Federal Circuit issues confusing ruling on software patent eligibility

The judges, like the rest of us, are scratching their heads on patent-eligible computer-related inventions

Software patents are absolutely essential for America’s technology sector—or they are choking that sector to death. Experts vehemently disagree on which view is correct. So do executives running hardware, software and Internet businesses. Judges have been just as confused, and not just about the economic value of these software patents. They have been unable to agree on which software patents (if any) are valid, and which should be struck down as unpatentable “abstract ideas.” That’s why so many businesses and their patent counsel were eagerly awaiting the Federal Circuit’s en banc decision in CLS Bank Int’l v. Alice Corp. The court was tackling this issue of patent eligibility head on, aiming to bring much-needed clarity to this area of the law.

Alas, that didn’t happen. On May 10, when the Federal Circuit issued its decision in CLS, the court revealed that it was as confused as everyone else. The 10 judges issued five opinions and one set of “additional reflections,” none of which garnered majority support. Instead of specifying a standard for patent-eligible computer-related inventions, “we have propounded at least three incompatible standards, devoid of consensus,” wrote Federal Circuit Judge Pauline Newman.

The court’s action “confused the issue even more,” said Prof. Lee Hollaar of the University of Utah, author of the book, Legal Protection of Digital Information. “This threw a cloud over tens of thousands of issued patents.”  As a result, businesses throughout the nation will face more uncertainty about what computer-related technology can be patented; they will spend more time and money fighting about this court; and they will be unable to predict what the results of their legal battles will be.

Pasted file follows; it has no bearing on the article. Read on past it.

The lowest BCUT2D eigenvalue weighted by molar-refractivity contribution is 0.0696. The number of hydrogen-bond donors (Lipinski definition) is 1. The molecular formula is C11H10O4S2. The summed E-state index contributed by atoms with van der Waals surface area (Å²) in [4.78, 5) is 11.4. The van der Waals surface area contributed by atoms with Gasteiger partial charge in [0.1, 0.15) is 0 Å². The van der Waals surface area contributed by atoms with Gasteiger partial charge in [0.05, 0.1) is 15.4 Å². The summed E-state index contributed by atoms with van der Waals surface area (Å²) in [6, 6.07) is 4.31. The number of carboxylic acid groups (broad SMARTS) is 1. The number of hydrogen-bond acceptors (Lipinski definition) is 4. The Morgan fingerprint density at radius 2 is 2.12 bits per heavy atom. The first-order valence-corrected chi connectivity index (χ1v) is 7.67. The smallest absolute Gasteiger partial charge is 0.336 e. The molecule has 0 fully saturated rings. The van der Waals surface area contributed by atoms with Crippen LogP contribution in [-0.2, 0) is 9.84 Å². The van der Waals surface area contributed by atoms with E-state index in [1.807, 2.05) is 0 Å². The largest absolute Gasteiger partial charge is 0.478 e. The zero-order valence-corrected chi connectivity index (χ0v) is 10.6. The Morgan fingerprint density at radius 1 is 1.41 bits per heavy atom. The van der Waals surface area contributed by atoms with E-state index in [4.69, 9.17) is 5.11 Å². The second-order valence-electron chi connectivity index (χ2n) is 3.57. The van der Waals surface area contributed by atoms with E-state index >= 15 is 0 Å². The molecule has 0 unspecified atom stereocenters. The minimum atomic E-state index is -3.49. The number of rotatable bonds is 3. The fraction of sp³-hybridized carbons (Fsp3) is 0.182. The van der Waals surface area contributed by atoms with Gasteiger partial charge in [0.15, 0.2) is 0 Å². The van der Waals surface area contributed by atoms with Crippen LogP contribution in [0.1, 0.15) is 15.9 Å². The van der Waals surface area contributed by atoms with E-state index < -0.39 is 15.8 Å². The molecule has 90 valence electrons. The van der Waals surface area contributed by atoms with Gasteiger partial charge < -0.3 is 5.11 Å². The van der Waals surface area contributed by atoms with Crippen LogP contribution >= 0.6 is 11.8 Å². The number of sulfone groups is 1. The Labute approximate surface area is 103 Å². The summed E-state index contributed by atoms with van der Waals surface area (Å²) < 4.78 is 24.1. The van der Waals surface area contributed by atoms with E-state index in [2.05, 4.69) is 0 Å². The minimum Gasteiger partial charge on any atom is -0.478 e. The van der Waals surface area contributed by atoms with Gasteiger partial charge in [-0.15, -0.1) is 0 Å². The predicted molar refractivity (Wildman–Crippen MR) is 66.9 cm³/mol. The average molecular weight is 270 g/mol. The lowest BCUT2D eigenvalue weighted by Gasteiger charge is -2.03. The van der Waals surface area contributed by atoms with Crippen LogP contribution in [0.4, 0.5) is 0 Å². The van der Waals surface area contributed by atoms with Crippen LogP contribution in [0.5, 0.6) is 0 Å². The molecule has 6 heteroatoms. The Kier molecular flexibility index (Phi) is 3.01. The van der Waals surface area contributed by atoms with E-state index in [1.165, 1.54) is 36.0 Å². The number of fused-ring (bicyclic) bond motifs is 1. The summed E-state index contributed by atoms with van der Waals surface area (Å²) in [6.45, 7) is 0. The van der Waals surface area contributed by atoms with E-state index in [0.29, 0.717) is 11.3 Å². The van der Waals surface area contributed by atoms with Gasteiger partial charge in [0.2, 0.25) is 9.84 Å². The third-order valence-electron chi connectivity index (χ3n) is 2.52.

Flexible Test

The patents at issue in this case claimed a computer-implemented version of escrow, enabling a trusted third party to verify, before a deal closed, that both parties in a financial transaction could uphold their ends of the deal: The seller could deliver the securities, and the buyer could pay for them. Alice’s patents claimed methods of verification (method claims), software on computer-readable media instructing computers to perform the verification (computer-readable media claims), and computer systems configured to perform the verification (system claims).

By a 7-3 vote, the Federal Circuit struck down Alice’s method claims and computer-readable media claims, holding they covered little more than abstract ideas (about escrow), which are not patent-eligible subject matter. The court split 5-5 over whether the system claims were also mere abstract ideas, but this was sufficient to uphold the district court’s decision striking down these claims.

Judge Alan Lourie authored the Federal Circuit’s plurality opinion, which was supported by five judges. Lourie applied a flexible, fact-based test that, in his words, “turns primarily on the practical likelihood of a claim preempting a fundamental concept.”  In order for a claim to cover patent-eligible subject matter, he stated, the claim must “not be coextensive with a natural law, natural phenomenon, or abstract idea.”  The claim “must include one or more substantive limitations that … add ‘significantly more’ [human invention] to the basic principle, with the result that the claim covers significantly less [than the entire principle].”